Last year the kids just ran up to the visitors,grabbed their hands and led them around the “village”.
Some of the older women found themselves with as many as 6-8 “instant grandchildren”, and they ate it up…..
Because this is a river community, meaning that the entire village is located on or close to the banks of the Amazon, all the houses are built on stilts to protect them from the rising river. Here the family canoe is “parked” in the “garage” under the house……
Some of the houses are painted and actually have a primitive kind of “pretty” to them.
Below was the most highly decorated house we saw in Boca de Valeria.
But painted or not, why give up the creature comforts? Anyone for CNN en Espanol?
Meet some of the kids’ exotic pets.
The Amazon catfish (a daddy is showing it off)::
The kids (and even some adults) in their “typical” Amazon River Indian dress:
The natives sell some of their hand-made wares as a means of supporting themselves.
One of the sellers offering “original works of art” for sale (and T-shirts):
Now look carefully at the picture for sale at the far left:
A painting (highly desired, I’m sure) of our own cruise ship, the Prinsendam, on the same day that very ship happened to drop anchor and bring tourists. What a coinkydink! Ya think? The funniest thing I saw today was one of the ship’s passengers, a typical “old lady” who had “acquired about 6 “dollar grandchildren” at the dock, showing her “grandkids” which cabin on the ship was hers……as if they understood or even cared…..pathetic……
But I was there for the canoe trip, so……
Less than a minute after leaving the dock area we came to a field of lilies….lily pads, that is, some with blooming flowers, and many of these pads were over 4 feet in diameter.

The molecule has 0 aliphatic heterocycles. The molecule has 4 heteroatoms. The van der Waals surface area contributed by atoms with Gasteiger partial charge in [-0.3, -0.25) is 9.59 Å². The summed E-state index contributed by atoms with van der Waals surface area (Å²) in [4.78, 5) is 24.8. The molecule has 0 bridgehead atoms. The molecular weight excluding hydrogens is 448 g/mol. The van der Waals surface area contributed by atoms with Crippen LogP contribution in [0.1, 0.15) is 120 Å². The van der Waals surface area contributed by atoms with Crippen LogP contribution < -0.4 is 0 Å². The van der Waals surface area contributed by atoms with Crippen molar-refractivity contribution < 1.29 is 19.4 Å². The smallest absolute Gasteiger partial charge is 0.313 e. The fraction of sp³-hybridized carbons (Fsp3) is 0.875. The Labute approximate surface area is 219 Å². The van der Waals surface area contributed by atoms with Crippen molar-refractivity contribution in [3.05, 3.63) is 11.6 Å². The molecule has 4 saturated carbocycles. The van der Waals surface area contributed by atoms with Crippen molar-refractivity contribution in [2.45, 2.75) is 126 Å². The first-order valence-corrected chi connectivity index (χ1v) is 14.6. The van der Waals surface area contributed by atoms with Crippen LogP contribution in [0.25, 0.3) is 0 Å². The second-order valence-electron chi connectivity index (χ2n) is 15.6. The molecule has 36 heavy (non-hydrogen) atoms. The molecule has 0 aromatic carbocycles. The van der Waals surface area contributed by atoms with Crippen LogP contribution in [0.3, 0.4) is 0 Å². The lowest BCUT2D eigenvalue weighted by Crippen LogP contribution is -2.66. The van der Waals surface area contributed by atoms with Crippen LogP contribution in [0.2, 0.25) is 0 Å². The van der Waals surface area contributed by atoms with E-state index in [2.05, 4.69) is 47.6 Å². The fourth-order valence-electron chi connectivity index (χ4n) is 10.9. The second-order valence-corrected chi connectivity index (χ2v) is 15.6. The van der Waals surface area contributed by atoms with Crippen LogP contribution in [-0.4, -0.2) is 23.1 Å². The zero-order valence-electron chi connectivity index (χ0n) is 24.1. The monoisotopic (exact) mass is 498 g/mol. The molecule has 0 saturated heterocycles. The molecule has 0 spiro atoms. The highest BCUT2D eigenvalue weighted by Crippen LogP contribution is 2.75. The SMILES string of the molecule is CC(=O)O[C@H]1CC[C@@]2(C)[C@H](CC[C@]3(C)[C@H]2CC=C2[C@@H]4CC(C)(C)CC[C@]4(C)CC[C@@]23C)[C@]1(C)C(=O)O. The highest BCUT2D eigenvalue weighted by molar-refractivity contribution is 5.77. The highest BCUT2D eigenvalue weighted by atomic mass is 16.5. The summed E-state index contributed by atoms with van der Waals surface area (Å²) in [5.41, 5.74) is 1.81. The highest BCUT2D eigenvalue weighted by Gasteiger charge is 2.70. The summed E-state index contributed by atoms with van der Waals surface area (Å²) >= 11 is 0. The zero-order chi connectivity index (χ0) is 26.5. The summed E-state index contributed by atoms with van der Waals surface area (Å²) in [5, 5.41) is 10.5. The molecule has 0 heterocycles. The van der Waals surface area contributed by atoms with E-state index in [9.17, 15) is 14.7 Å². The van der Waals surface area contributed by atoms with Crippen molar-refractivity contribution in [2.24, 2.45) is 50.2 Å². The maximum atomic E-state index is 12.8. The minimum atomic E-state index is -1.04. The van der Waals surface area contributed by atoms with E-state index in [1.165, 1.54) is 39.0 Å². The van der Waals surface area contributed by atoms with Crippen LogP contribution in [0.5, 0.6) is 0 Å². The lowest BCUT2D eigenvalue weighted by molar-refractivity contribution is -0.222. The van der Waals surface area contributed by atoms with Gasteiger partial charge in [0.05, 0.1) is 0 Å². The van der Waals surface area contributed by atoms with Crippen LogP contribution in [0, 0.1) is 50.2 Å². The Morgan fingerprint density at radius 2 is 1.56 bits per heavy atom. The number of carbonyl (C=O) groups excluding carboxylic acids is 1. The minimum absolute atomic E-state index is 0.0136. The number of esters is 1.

These bad boys had some really intimidating protective spikes on their backsides.
We passed a lizard hanging on to a log
Birds of all kinds, including this yellow-billed egret, commonly found in the Amazon.
While the Amazon River itself can rage, the canals off the River are very tranquil, as you can see from the reflections:
There were wooded sections of the rain forest that where the ground was flooded
but the growth was so thick that it was actually dark inside the growth:
We had an extra “traveler” in our canoe, the younger sister of the young man piloting the canoe. She had just received a gift of a pencil holder and some note pads from some of the visitors and was using her “ride time” to open and inspect it. Here she is with one of the note pads shaped like a Valentine’s Day heart:
Here she is riding the canoe’s bow
And, at the bottom of the canoe, her footwear – typical of so many Amazonia dwellers:
On the way back we passed a number of houses on stilts (to keep the ground floor always above the river water line) of members of the Boca de Valeria river community. Isolated …. isolated….but see the satellite dish?
If they have satellite, it’s obvious they have electricity:
We passed some other canoe trippers on the way,
and then back to the dock to go back to the Prinsendam
and LUNCH !
Tomorrow we’re going to be in Manaus, a city of 2 million-plus people located about a thousand miles up the Amazon. This will be the farthest we will travel up the Amazon, and we will be here for two days. We’re hoping to be able to post all our accumulated–but-not-yet-posted blogs from Manaus ! !